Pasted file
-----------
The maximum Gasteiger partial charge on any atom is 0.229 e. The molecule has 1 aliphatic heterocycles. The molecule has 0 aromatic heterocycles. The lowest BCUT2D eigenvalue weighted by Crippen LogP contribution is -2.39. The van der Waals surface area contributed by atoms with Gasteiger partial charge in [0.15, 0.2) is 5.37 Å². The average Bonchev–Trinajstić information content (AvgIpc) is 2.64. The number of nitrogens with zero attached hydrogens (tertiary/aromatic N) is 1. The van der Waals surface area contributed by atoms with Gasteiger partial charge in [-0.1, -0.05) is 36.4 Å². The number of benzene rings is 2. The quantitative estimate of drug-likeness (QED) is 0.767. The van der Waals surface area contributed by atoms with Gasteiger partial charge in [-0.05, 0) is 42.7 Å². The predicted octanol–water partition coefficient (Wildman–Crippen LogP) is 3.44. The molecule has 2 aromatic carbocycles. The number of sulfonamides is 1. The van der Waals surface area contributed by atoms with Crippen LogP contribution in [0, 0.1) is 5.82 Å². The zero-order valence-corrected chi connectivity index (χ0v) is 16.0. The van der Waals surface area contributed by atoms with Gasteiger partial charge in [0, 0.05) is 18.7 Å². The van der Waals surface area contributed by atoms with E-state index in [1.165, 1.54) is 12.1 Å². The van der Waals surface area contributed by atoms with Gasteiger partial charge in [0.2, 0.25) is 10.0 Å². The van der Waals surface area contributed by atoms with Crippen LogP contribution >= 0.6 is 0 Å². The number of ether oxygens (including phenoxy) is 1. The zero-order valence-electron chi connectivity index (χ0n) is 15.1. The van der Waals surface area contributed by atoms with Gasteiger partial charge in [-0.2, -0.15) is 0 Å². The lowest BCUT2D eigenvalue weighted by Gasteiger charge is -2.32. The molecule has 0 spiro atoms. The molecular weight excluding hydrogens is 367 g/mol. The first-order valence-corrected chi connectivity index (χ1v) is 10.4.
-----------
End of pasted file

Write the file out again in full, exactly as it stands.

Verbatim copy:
The maximum Gasteiger partial charge on any atom is 0.229 e. The molecule has 1 aliphatic heterocycles. The molecule has 0 aromatic heterocycles. The lowest BCUT2D eigenvalue weighted by Crippen LogP contribution is -2.39. The van der Waals surface area contributed by atoms with Gasteiger partial charge in [0.15, 0.2) is 5.37 Å². The average Bonchev–Trinajstić information content (AvgIpc) is 2.64. The number of nitrogens with zero attached hydrogens (tertiary/aromatic N) is 1. The van der Waals surface area contributed by atoms with Gasteiger partial charge in [-0.1, -0.05) is 36.4 Å². The number of benzene rings is 2. The quantitative estimate of drug-likeness (QED) is 0.767. The van der Waals surface area contributed by atoms with Gasteiger partial charge in [-0.05, 0) is 42.7 Å². The predicted octanol–water partition coefficient (Wildman–Crippen LogP) is 3.44. The molecule has 2 aromatic carbocycles. The number of sulfonamides is 1. The van der Waals surface area contributed by atoms with Crippen LogP contribution in [0, 0.1) is 5.82 Å². The zero-order valence-corrected chi connectivity index (χ0v) is 16.0. The van der Waals surface area contributed by atoms with Gasteiger partial charge in [0, 0.05) is 18.7 Å². The van der Waals surface area contributed by atoms with E-state index in [1.165, 1.54) is 12.1 Å². The van der Waals surface area contributed by atoms with Gasteiger partial charge in [0.2, 0.25) is 10.0 Å². The van der Waals surface area contributed by atoms with Crippen LogP contribution >= 0.6 is 0 Å². The number of ether oxygens (including phenoxy) is 1. The zero-order valence-electron chi connectivity index (χ0n) is 15.1. The van der Waals surface area contributed by atoms with Gasteiger partial charge in [-0.2, -0.15) is 0 Å². The lowest BCUT2D eigenvalue weighted by Gasteiger charge is -2.32. The molecule has 0 spiro atoms. The molecular weight excluding hydrogens is 367 g/mol. The first-order valence-corrected chi connectivity index (χ1v) is 10.4.